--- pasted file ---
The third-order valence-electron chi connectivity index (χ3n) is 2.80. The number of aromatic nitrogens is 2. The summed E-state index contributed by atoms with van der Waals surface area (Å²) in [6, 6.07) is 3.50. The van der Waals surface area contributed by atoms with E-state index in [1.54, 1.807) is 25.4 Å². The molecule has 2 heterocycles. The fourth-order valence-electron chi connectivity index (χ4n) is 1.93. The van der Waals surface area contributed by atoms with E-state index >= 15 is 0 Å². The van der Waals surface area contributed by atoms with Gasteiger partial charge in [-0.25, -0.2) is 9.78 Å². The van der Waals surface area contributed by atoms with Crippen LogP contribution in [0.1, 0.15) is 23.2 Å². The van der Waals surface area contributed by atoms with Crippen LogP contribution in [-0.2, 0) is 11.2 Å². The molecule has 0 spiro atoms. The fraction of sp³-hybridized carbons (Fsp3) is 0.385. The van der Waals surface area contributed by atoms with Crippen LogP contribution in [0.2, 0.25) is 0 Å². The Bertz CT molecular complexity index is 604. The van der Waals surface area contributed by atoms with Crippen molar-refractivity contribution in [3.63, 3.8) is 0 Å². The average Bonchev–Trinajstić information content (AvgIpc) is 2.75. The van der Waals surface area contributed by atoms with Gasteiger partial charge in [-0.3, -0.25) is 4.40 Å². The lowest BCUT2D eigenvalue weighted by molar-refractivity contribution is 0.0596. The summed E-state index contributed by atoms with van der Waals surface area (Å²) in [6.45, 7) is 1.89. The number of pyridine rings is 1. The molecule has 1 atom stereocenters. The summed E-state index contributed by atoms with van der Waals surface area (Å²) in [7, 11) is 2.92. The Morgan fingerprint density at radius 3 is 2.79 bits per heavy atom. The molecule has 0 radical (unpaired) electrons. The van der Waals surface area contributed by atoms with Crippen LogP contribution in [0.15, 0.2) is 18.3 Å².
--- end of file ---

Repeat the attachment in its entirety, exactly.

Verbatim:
The third-order valence-electron chi connectivity index (χ3n) is 2.80. The number of aromatic nitrogens is 2. The summed E-state index contributed by atoms with van der Waals surface area (Å²) in [6, 6.07) is 3.50. The van der Waals surface area contributed by atoms with E-state index in [1.54, 1.807) is 25.4 Å². The molecule has 2 heterocycles. The fourth-order valence-electron chi connectivity index (χ4n) is 1.93. The van der Waals surface area contributed by atoms with E-state index >= 15 is 0 Å². The van der Waals surface area contributed by atoms with Gasteiger partial charge in [-0.25, -0.2) is 9.78 Å². The van der Waals surface area contributed by atoms with Crippen LogP contribution in [0.1, 0.15) is 23.2 Å². The van der Waals surface area contributed by atoms with Crippen LogP contribution in [-0.2, 0) is 11.2 Å². The molecule has 0 spiro atoms. The fraction of sp³-hybridized carbons (Fsp3) is 0.385. The van der Waals surface area contributed by atoms with Crippen LogP contribution in [0.2, 0.25) is 0 Å². The Bertz CT molecular complexity index is 604. The van der Waals surface area contributed by atoms with Crippen molar-refractivity contribution in [3.63, 3.8) is 0 Å². The average Bonchev–Trinajstić information content (AvgIpc) is 2.75. The van der Waals surface area contributed by atoms with Gasteiger partial charge in [-0.3, -0.25) is 4.40 Å². The lowest BCUT2D eigenvalue weighted by molar-refractivity contribution is 0.0596. The summed E-state index contributed by atoms with van der Waals surface area (Å²) in [6.45, 7) is 1.89. The number of pyridine rings is 1. The molecule has 1 atom stereocenters. The summed E-state index contributed by atoms with van der Waals surface area (Å²) in [7, 11) is 2.92. The Morgan fingerprint density at radius 3 is 2.79 bits per heavy atom. The molecule has 0 radical (unpaired) electrons. The van der Waals surface area contributed by atoms with Crippen LogP contribution in [0.15, 0.2) is 18.3 Å².